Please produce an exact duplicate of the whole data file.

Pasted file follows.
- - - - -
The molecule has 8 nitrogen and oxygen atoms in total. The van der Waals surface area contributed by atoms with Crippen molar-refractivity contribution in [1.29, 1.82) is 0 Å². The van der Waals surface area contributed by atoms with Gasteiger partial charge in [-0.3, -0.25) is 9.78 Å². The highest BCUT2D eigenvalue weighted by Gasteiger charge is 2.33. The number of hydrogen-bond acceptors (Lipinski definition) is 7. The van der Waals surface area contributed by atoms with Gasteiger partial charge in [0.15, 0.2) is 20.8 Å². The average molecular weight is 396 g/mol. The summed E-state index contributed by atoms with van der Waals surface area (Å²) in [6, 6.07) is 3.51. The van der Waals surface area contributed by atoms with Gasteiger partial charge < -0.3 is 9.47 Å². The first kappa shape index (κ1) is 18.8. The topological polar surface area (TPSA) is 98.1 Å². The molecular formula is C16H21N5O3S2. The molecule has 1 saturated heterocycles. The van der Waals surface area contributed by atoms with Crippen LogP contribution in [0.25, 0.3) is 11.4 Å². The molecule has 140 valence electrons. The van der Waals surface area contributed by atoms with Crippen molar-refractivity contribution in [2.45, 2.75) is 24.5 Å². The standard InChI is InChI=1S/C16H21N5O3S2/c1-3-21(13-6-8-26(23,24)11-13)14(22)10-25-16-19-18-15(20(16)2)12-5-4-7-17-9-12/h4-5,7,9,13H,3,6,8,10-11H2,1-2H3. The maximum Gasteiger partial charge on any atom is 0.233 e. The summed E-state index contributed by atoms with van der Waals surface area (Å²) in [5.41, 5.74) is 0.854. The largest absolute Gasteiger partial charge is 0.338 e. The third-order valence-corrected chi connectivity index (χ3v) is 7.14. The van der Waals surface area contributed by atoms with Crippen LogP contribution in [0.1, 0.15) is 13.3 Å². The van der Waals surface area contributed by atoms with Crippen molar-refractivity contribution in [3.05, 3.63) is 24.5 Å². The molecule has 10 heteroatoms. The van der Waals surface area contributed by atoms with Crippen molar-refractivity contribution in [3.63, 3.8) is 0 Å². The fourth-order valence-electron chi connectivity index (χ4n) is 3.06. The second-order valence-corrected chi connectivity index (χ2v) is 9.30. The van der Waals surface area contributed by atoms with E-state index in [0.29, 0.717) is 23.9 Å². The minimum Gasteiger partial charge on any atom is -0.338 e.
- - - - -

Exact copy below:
The molecule has 8 nitrogen and oxygen atoms in total. The van der Waals surface area contributed by atoms with Crippen molar-refractivity contribution in [1.29, 1.82) is 0 Å². The van der Waals surface area contributed by atoms with Gasteiger partial charge in [-0.3, -0.25) is 9.78 Å². The highest BCUT2D eigenvalue weighted by Gasteiger charge is 2.33. The number of hydrogen-bond acceptors (Lipinski definition) is 7. The van der Waals surface area contributed by atoms with Gasteiger partial charge in [0.15, 0.2) is 20.8 Å². The average molecular weight is 396 g/mol. The summed E-state index contributed by atoms with van der Waals surface area (Å²) in [6, 6.07) is 3.51. The van der Waals surface area contributed by atoms with Gasteiger partial charge < -0.3 is 9.47 Å². The first kappa shape index (κ1) is 18.8. The topological polar surface area (TPSA) is 98.1 Å². The molecular formula is C16H21N5O3S2. The molecule has 1 saturated heterocycles. The van der Waals surface area contributed by atoms with Crippen LogP contribution in [0.25, 0.3) is 11.4 Å². The molecule has 140 valence electrons. The van der Waals surface area contributed by atoms with Crippen molar-refractivity contribution in [2.45, 2.75) is 24.5 Å². The standard InChI is InChI=1S/C16H21N5O3S2/c1-3-21(13-6-8-26(23,24)11-13)14(22)10-25-16-19-18-15(20(16)2)12-5-4-7-17-9-12/h4-5,7,9,13H,3,6,8,10-11H2,1-2H3. The maximum Gasteiger partial charge on any atom is 0.233 e. The summed E-state index contributed by atoms with van der Waals surface area (Å²) in [5.41, 5.74) is 0.854. The largest absolute Gasteiger partial charge is 0.338 e. The third-order valence-corrected chi connectivity index (χ3v) is 7.14. The van der Waals surface area contributed by atoms with Crippen LogP contribution in [0.1, 0.15) is 13.3 Å². The van der Waals surface area contributed by atoms with Crippen molar-refractivity contribution in [3.05, 3.63) is 24.5 Å². The molecule has 10 heteroatoms. The van der Waals surface area contributed by atoms with Crippen molar-refractivity contribution in [3.63, 3.8) is 0 Å². The fourth-order valence-electron chi connectivity index (χ4n) is 3.06. The second-order valence-corrected chi connectivity index (χ2v) is 9.30. The van der Waals surface area contributed by atoms with E-state index in [0.29, 0.717) is 23.9 Å². The minimum Gasteiger partial charge on any atom is -0.338 e.